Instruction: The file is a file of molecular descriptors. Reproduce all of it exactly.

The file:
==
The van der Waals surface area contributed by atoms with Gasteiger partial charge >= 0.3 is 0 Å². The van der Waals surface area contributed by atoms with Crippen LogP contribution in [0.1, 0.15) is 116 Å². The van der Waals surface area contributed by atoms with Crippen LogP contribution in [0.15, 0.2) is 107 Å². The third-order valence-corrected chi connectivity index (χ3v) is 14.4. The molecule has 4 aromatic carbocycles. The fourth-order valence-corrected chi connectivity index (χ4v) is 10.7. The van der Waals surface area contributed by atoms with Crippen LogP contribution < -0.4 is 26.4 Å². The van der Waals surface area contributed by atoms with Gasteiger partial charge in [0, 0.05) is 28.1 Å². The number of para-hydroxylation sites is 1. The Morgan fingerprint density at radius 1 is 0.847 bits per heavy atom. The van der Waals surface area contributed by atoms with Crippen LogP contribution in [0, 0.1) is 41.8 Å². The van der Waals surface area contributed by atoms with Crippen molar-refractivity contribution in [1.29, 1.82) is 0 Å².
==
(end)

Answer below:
The van der Waals surface area contributed by atoms with Gasteiger partial charge >= 0.3 is 0 Å². The van der Waals surface area contributed by atoms with Crippen LogP contribution in [0.1, 0.15) is 116 Å². The van der Waals surface area contributed by atoms with Crippen LogP contribution in [0.15, 0.2) is 107 Å². The third-order valence-corrected chi connectivity index (χ3v) is 14.4. The molecule has 4 aromatic carbocycles. The fourth-order valence-corrected chi connectivity index (χ4v) is 10.7. The van der Waals surface area contributed by atoms with Crippen LogP contribution < -0.4 is 26.4 Å². The van der Waals surface area contributed by atoms with Gasteiger partial charge in [0, 0.05) is 28.1 Å². The number of para-hydroxylation sites is 1. The Morgan fingerprint density at radius 1 is 0.847 bits per heavy atom. The van der Waals surface area contributed by atoms with Crippen LogP contribution in [0, 0.1) is 41.8 Å². The van der Waals surface area contributed by atoms with Crippen molar-refractivity contribution in [1.29, 1.82) is 0 Å².